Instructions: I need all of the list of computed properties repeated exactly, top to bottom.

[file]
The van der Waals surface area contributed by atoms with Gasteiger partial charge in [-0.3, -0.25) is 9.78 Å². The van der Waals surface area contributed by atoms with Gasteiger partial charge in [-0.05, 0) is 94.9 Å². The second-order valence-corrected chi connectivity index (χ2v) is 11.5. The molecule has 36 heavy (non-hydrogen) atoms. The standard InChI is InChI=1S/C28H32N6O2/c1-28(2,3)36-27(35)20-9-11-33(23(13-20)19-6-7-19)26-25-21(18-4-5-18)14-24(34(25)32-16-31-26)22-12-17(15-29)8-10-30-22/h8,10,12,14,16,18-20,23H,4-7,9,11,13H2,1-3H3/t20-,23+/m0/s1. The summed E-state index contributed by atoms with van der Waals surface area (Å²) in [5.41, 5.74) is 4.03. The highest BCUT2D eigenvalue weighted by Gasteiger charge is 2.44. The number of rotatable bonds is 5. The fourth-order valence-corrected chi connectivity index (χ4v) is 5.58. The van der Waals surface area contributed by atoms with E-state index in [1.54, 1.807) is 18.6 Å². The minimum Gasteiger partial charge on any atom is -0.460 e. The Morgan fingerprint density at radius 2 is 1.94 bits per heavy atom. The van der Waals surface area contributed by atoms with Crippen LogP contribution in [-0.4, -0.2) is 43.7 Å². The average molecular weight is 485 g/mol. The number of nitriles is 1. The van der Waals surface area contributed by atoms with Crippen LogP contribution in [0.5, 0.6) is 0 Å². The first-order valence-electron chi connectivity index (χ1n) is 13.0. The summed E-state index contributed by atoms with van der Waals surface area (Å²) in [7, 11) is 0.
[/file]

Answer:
The van der Waals surface area contributed by atoms with Gasteiger partial charge in [-0.3, -0.25) is 9.78 Å². The van der Waals surface area contributed by atoms with Gasteiger partial charge in [-0.05, 0) is 94.9 Å². The second-order valence-corrected chi connectivity index (χ2v) is 11.5. The molecule has 36 heavy (non-hydrogen) atoms. The standard InChI is InChI=1S/C28H32N6O2/c1-28(2,3)36-27(35)20-9-11-33(23(13-20)19-6-7-19)26-25-21(18-4-5-18)14-24(34(25)32-16-31-26)22-12-17(15-29)8-10-30-22/h8,10,12,14,16,18-20,23H,4-7,9,11,13H2,1-3H3/t20-,23+/m0/s1. The summed E-state index contributed by atoms with van der Waals surface area (Å²) in [5.41, 5.74) is 4.03. The highest BCUT2D eigenvalue weighted by Gasteiger charge is 2.44. The number of rotatable bonds is 5. The fourth-order valence-corrected chi connectivity index (χ4v) is 5.58. The van der Waals surface area contributed by atoms with E-state index in [1.54, 1.807) is 18.6 Å². The minimum Gasteiger partial charge on any atom is -0.460 e. The Morgan fingerprint density at radius 2 is 1.94 bits per heavy atom. The van der Waals surface area contributed by atoms with Crippen LogP contribution in [-0.4, -0.2) is 43.7 Å². The average molecular weight is 485 g/mol. The number of nitriles is 1. The van der Waals surface area contributed by atoms with Crippen LogP contribution in [0.5, 0.6) is 0 Å². The first-order valence-electron chi connectivity index (χ1n) is 13.0. The summed E-state index contributed by atoms with van der Waals surface area (Å²) in [7, 11) is 0.